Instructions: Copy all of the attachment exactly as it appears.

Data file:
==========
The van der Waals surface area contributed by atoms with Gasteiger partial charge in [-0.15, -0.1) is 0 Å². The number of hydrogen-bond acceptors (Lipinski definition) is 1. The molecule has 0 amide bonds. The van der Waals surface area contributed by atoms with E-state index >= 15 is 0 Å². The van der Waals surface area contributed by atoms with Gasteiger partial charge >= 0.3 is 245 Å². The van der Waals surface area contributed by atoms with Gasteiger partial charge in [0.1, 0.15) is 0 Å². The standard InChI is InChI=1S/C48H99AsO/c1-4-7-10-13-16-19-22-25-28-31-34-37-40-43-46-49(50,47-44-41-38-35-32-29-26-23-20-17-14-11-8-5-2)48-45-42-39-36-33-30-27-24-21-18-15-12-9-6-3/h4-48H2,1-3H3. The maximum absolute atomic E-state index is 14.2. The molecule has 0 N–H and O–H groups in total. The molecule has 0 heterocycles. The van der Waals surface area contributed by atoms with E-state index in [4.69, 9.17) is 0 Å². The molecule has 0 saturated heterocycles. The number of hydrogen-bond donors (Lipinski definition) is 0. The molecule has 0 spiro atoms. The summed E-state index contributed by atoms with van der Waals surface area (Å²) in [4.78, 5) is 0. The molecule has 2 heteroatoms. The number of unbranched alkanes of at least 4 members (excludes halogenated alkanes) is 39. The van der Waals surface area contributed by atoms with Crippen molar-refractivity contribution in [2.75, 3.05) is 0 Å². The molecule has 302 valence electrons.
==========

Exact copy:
The van der Waals surface area contributed by atoms with Gasteiger partial charge in [-0.15, -0.1) is 0 Å². The number of hydrogen-bond acceptors (Lipinski definition) is 1. The molecule has 0 amide bonds. The van der Waals surface area contributed by atoms with E-state index >= 15 is 0 Å². The van der Waals surface area contributed by atoms with Gasteiger partial charge >= 0.3 is 245 Å². The van der Waals surface area contributed by atoms with Gasteiger partial charge in [0.1, 0.15) is 0 Å². The standard InChI is InChI=1S/C48H99AsO/c1-4-7-10-13-16-19-22-25-28-31-34-37-40-43-46-49(50,47-44-41-38-35-32-29-26-23-20-17-14-11-8-5-2)48-45-42-39-36-33-30-27-24-21-18-15-12-9-6-3/h4-48H2,1-3H3. The maximum absolute atomic E-state index is 14.2. The molecule has 0 N–H and O–H groups in total. The molecule has 0 heterocycles. The van der Waals surface area contributed by atoms with E-state index in [4.69, 9.17) is 0 Å². The molecule has 0 saturated heterocycles. The number of hydrogen-bond donors (Lipinski definition) is 0. The molecule has 0 spiro atoms. The summed E-state index contributed by atoms with van der Waals surface area (Å²) in [4.78, 5) is 0. The molecule has 2 heteroatoms. The number of unbranched alkanes of at least 4 members (excludes halogenated alkanes) is 39. The van der Waals surface area contributed by atoms with Crippen molar-refractivity contribution in [2.75, 3.05) is 0 Å². The molecule has 302 valence electrons.